Explaining The Rule 5 Draft

It's got its quirks





See also: Teams add to 40-man rosters in advance of Rule 5 draft


Look back at the Rule 5 draft success stories and try not to shake your head too much.

Roberto Clemente was one of the first. In recent years, the Rule 5 poster boy has been Johan Santana, who emerged as the Twins' ace before jet-setting to the Big Apple, with 2008 Home Run Derby star Josh Hamilton now flanking him on the poster.

With the Rule 5 set to get under way on Dec. 11 at the winter meetings in Las Vegas, clubs will spend time combing through minor league rosters like a rockhound in search of that rare gem.

This year marks the second go-round on a revamped Rule 5, adopted during the 2006 World Series, in which teams were given an additional year to evaluate players before it became necessary to either add them to a 40-man roster or left eligible for the Rule 5 draft.

The criteria centers on the player's age on the June 5 preceding the date of his contract. If a player is 19 or older on that date immediately preceding the player's signing, the player is subject to selection at the fourth selection meeting that follows. It's five selection meetings for those that are 18 or older that sign on that date.

Put more clearly, most high school players drafted in 2004 and most college players drafted in 2005 will be eligible for the first time. Most international players signed in 2004 also require protection.

Scouting directors and farm directors will have to closely scrutinize dates, however, because some players may not actually qualify even if they were drafted in those years. But some international players that signed in 2005, because of their age, could be eligible.

It costs $50,000 to add a Rule 5 player to a major league roster. The caveat is that teams must keep that player on their big league club all season, otherwise they must offer the player back to his original organization at half the price. They cannot simply option them to the minor leagues.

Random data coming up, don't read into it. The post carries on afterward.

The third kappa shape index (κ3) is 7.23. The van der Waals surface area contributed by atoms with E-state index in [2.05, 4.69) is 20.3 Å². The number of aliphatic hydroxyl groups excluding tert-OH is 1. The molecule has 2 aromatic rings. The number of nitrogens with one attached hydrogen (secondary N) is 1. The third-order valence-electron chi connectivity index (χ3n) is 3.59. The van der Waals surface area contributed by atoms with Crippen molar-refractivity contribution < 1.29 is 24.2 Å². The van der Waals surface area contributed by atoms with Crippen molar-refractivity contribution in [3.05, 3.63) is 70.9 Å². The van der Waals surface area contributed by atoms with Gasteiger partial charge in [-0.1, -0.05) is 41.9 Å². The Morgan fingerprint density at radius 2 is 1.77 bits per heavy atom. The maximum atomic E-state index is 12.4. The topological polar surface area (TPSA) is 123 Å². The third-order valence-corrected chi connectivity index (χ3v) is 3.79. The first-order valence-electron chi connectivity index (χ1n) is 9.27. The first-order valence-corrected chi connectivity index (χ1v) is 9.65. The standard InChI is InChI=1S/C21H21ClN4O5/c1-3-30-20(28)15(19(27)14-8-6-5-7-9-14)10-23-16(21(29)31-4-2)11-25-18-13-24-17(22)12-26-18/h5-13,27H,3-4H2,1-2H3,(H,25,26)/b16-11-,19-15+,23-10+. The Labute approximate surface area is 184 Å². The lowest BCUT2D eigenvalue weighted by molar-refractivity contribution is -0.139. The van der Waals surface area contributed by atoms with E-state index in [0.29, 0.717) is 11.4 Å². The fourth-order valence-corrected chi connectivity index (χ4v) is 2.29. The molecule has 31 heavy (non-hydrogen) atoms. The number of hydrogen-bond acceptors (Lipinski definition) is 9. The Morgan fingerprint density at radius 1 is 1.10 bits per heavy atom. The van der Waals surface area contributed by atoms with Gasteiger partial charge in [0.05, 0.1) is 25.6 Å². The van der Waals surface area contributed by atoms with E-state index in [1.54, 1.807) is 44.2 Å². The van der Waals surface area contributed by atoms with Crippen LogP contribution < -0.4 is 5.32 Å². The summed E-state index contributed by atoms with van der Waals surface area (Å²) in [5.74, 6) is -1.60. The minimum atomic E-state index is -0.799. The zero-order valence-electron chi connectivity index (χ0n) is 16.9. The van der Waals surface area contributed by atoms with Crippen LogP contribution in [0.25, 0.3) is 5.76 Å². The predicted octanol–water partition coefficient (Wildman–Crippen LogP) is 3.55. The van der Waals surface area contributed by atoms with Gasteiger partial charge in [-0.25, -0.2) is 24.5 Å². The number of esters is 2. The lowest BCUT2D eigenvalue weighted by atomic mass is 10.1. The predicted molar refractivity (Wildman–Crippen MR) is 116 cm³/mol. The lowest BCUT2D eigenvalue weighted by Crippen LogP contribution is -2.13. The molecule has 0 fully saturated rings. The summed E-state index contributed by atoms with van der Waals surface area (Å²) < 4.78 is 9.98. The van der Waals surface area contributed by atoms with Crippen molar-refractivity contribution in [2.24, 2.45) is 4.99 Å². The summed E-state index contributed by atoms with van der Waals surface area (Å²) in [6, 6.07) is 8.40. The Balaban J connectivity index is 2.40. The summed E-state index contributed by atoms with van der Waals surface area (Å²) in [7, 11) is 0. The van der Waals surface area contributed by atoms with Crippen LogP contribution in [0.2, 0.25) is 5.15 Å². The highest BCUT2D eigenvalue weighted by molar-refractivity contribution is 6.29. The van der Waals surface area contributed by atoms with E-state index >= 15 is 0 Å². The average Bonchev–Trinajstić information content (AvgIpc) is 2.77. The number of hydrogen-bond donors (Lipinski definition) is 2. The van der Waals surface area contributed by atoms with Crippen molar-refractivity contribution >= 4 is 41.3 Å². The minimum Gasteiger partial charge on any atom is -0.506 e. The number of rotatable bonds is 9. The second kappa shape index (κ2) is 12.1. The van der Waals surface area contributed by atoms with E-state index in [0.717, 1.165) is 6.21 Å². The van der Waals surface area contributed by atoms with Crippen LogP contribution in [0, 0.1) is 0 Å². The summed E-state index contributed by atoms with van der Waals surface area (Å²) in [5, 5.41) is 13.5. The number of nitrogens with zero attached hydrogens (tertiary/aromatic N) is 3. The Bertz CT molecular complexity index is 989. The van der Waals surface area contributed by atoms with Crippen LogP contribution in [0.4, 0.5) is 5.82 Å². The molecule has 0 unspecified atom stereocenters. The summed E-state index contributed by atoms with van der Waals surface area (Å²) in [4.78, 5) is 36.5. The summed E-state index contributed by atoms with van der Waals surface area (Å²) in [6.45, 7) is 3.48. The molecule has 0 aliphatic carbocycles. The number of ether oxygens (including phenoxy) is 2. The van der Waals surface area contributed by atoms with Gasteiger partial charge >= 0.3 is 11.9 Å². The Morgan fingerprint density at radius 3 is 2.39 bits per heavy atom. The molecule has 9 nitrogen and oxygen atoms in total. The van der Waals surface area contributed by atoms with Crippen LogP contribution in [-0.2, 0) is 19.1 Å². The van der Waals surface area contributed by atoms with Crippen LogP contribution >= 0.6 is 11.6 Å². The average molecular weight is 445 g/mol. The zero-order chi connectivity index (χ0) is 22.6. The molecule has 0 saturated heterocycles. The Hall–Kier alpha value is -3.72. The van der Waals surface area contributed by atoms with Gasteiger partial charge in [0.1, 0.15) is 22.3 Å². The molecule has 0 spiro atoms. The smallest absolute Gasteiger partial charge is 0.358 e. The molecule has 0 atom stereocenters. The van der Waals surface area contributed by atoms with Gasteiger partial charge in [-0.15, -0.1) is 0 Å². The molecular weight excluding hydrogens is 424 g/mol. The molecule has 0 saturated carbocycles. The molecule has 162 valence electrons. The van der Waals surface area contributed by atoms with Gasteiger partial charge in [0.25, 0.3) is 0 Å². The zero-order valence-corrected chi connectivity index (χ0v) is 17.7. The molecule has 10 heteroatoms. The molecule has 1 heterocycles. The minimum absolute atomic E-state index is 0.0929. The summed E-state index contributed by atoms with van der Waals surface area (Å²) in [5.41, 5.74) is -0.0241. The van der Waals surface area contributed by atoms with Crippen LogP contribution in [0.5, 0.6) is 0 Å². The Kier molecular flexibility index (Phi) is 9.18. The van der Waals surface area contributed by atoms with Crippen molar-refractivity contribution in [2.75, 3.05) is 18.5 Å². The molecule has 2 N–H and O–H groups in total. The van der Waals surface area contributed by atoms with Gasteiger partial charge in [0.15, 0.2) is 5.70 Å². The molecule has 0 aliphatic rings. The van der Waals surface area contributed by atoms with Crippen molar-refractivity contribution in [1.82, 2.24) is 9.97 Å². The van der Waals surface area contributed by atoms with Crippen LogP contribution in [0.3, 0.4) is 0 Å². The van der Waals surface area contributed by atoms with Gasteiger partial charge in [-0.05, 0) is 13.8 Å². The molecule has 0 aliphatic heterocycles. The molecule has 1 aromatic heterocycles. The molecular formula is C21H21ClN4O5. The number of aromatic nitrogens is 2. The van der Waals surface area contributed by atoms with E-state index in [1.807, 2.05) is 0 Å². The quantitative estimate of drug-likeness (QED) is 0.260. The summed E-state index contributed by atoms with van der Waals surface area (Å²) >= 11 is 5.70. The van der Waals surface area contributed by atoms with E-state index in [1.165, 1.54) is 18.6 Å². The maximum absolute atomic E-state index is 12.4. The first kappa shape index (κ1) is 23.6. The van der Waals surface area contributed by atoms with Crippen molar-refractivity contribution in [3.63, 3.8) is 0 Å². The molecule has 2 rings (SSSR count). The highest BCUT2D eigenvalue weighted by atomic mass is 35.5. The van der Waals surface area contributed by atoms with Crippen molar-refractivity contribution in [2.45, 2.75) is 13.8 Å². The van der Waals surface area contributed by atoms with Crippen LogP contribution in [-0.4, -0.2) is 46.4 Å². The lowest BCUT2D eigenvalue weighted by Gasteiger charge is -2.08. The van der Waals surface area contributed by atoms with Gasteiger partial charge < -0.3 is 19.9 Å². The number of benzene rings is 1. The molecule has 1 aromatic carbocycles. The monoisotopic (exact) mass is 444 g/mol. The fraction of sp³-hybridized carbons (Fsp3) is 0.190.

The Rule 5, a creative feature in player development, has been around almost as long as the winter meetings themselves.

Here are some tidbits:

— The Rule 5 comes from its spot on the Professional Baseball Agreement. The June draft, for instance, is Rule 4.

— Teams must file their 40-man rosters by Nov. 20, and only those not at the full allotment of 40 may select in the Rule 5.

— Teams select in reverse order of that season's finish.

— Since 1950, selections have included a low of three players in 1974 and a high of 24 in 1994. The selection price was increased in 1985 to $50,000 from $25,000.

— There are Triple-A and Double-A segments of the Rule 5 draft, with price tags of $12,000 and $4,000 respectively. Minor league players not protected on the reserve lists at the Double-A and Class A levels are subject to selection, but almost no future big leaguers emerge from this process. It's basically a tool for major league teams to fill out affiliates rather than obtain talent. However, the Giants found success in that route. In 2005, they took second baseman Eugenio Velez from the Blue Jays.

The Rule 5 has been known to get quirky.

In 1988, the Braves drafted a player from themselves. They neglected to protect righthander Ben Rivera on the 40-man roster, had the first pick in the draft and took him.

But mostly the Rule 5 is about who got away and to where.

Just imagine if the Brooklyn Dodgers had protected Clemente. One of the most athletic outfielders ever to play the game, he hit 240 home runs and drove in 1,305 in an 18-year major league career that put the Pirates on the map.

Santana was acquired after spending his first three seasons in the Astros system. He was 20-20, 4.78 in 343 minor league innings. That included 349 strikeouts and 130 walks.

Hamilton burst onto the scene two years ago with the Reds and became known in most U.S. households following his terrific night in July when he starred in the Home Run Derby. But he was a known entering the 2007 Rule 5.

The Rays had made him a first-round pick in 1999, and many believed he could be a talented major leaguer if he could—and eventually did—kick a terrible drug habit.

The Royals also struck it big two years ago when they Rule 5'd Joakim Soria, a righthander in the Padres system. He is now their closer.